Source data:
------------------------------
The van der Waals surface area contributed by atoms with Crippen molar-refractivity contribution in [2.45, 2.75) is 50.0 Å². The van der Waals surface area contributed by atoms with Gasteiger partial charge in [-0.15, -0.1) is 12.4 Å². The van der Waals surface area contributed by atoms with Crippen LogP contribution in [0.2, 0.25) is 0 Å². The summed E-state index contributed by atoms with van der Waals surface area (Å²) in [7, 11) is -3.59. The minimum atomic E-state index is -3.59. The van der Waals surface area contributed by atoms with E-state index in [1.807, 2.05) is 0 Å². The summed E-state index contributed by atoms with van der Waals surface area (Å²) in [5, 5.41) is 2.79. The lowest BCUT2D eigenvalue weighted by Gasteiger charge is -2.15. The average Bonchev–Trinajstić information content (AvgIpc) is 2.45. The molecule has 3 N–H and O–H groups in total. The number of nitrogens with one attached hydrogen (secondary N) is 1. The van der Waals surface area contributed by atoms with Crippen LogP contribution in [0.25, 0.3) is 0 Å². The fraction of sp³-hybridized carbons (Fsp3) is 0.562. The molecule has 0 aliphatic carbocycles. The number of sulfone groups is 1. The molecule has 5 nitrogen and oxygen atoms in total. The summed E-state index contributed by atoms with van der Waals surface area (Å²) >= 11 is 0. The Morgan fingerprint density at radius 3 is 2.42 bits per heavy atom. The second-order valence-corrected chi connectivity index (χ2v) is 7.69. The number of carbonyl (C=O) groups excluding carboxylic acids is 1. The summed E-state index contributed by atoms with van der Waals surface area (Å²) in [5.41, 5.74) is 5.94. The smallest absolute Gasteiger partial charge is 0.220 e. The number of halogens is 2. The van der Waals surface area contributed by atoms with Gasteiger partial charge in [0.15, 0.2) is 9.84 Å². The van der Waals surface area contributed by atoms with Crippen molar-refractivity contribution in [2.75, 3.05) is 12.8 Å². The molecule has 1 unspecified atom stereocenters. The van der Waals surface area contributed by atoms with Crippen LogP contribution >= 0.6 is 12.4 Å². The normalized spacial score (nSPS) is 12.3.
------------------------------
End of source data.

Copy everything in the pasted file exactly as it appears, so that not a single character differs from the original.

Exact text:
The van der Waals surface area contributed by atoms with Crippen molar-refractivity contribution in [2.45, 2.75) is 50.0 Å². The van der Waals surface area contributed by atoms with Gasteiger partial charge in [-0.15, -0.1) is 12.4 Å². The van der Waals surface area contributed by atoms with Crippen LogP contribution in [0.2, 0.25) is 0 Å². The summed E-state index contributed by atoms with van der Waals surface area (Å²) in [7, 11) is -3.59. The minimum atomic E-state index is -3.59. The van der Waals surface area contributed by atoms with E-state index in [1.807, 2.05) is 0 Å². The summed E-state index contributed by atoms with van der Waals surface area (Å²) in [5, 5.41) is 2.79. The lowest BCUT2D eigenvalue weighted by Gasteiger charge is -2.15. The average Bonchev–Trinajstić information content (AvgIpc) is 2.45. The molecule has 3 N–H and O–H groups in total. The number of nitrogens with one attached hydrogen (secondary N) is 1. The van der Waals surface area contributed by atoms with Crippen LogP contribution in [0.25, 0.3) is 0 Å². The fraction of sp³-hybridized carbons (Fsp3) is 0.562. The molecule has 0 aliphatic carbocycles. The number of sulfone groups is 1. The molecule has 5 nitrogen and oxygen atoms in total. The summed E-state index contributed by atoms with van der Waals surface area (Å²) >= 11 is 0. The Morgan fingerprint density at radius 3 is 2.42 bits per heavy atom. The second-order valence-corrected chi connectivity index (χ2v) is 7.69. The number of carbonyl (C=O) groups excluding carboxylic acids is 1. The summed E-state index contributed by atoms with van der Waals surface area (Å²) in [5.41, 5.74) is 5.94. The smallest absolute Gasteiger partial charge is 0.220 e. The number of halogens is 2. The van der Waals surface area contributed by atoms with Gasteiger partial charge in [0.15, 0.2) is 9.84 Å². The van der Waals surface area contributed by atoms with Crippen molar-refractivity contribution in [2.75, 3.05) is 12.8 Å². The molecule has 1 unspecified atom stereocenters. The van der Waals surface area contributed by atoms with Crippen LogP contribution >= 0.6 is 12.4 Å². The normalized spacial score (nSPS) is 12.3.